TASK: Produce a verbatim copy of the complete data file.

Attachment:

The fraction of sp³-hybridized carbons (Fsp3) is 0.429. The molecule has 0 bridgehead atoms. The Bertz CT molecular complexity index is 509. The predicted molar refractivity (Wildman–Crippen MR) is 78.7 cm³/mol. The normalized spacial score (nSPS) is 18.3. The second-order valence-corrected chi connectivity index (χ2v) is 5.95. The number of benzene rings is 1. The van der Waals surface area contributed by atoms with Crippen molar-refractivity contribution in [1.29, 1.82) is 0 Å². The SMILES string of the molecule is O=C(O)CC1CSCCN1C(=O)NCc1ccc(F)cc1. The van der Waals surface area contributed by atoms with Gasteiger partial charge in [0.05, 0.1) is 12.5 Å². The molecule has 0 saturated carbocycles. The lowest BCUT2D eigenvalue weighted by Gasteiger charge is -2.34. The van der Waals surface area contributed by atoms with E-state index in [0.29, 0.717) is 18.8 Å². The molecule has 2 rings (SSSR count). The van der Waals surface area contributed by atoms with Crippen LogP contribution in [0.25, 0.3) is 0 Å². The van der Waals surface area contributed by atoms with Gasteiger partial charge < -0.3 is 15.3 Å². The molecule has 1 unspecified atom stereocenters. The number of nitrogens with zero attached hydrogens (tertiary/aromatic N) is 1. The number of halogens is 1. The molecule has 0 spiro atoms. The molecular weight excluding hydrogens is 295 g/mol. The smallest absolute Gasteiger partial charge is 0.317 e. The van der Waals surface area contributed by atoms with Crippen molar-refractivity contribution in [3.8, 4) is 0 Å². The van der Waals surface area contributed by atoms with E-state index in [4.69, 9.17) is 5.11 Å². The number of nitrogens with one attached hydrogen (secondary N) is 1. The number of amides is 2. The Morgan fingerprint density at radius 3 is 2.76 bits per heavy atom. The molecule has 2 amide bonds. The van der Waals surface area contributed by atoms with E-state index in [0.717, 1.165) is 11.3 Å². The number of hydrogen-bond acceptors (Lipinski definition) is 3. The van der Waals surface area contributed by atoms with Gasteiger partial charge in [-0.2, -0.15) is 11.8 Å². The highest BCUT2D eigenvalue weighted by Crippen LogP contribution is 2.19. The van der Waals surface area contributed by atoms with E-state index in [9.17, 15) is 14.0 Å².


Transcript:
The fraction of sp³-hybridized carbons (Fsp3) is 0.429. The molecule has 0 bridgehead atoms. The Bertz CT molecular complexity index is 509. The predicted molar refractivity (Wildman–Crippen MR) is 78.7 cm³/mol. The normalized spacial score (nSPS) is 18.3. The second-order valence-corrected chi connectivity index (χ2v) is 5.95. The number of benzene rings is 1. The van der Waals surface area contributed by atoms with Crippen molar-refractivity contribution in [1.29, 1.82) is 0 Å². The SMILES string of the molecule is O=C(O)CC1CSCCN1C(=O)NCc1ccc(F)cc1. The van der Waals surface area contributed by atoms with Gasteiger partial charge in [0.05, 0.1) is 12.5 Å². The molecule has 0 saturated carbocycles. The lowest BCUT2D eigenvalue weighted by Gasteiger charge is -2.34. The van der Waals surface area contributed by atoms with E-state index in [0.29, 0.717) is 18.8 Å². The molecule has 2 rings (SSSR count). The van der Waals surface area contributed by atoms with Crippen LogP contribution in [0.25, 0.3) is 0 Å². The van der Waals surface area contributed by atoms with Gasteiger partial charge < -0.3 is 15.3 Å². The molecule has 1 unspecified atom stereocenters. The number of nitrogens with zero attached hydrogens (tertiary/aromatic N) is 1. The number of halogens is 1. The molecule has 0 spiro atoms. The molecular weight excluding hydrogens is 295 g/mol. The smallest absolute Gasteiger partial charge is 0.317 e. The van der Waals surface area contributed by atoms with Crippen molar-refractivity contribution in [3.8, 4) is 0 Å². The van der Waals surface area contributed by atoms with E-state index in [4.69, 9.17) is 5.11 Å². The number of nitrogens with one attached hydrogen (secondary N) is 1. The number of amides is 2. The Morgan fingerprint density at radius 3 is 2.76 bits per heavy atom. The molecule has 2 amide bonds. The van der Waals surface area contributed by atoms with E-state index in [0.717, 1.165) is 11.3 Å². The number of hydrogen-bond acceptors (Lipinski definition) is 3. The van der Waals surface area contributed by atoms with Gasteiger partial charge in [-0.2, -0.15) is 11.8 Å². The highest BCUT2D eigenvalue weighted by Crippen LogP contribution is 2.19. The van der Waals surface area contributed by atoms with E-state index in [9.17, 15) is 14.0 Å².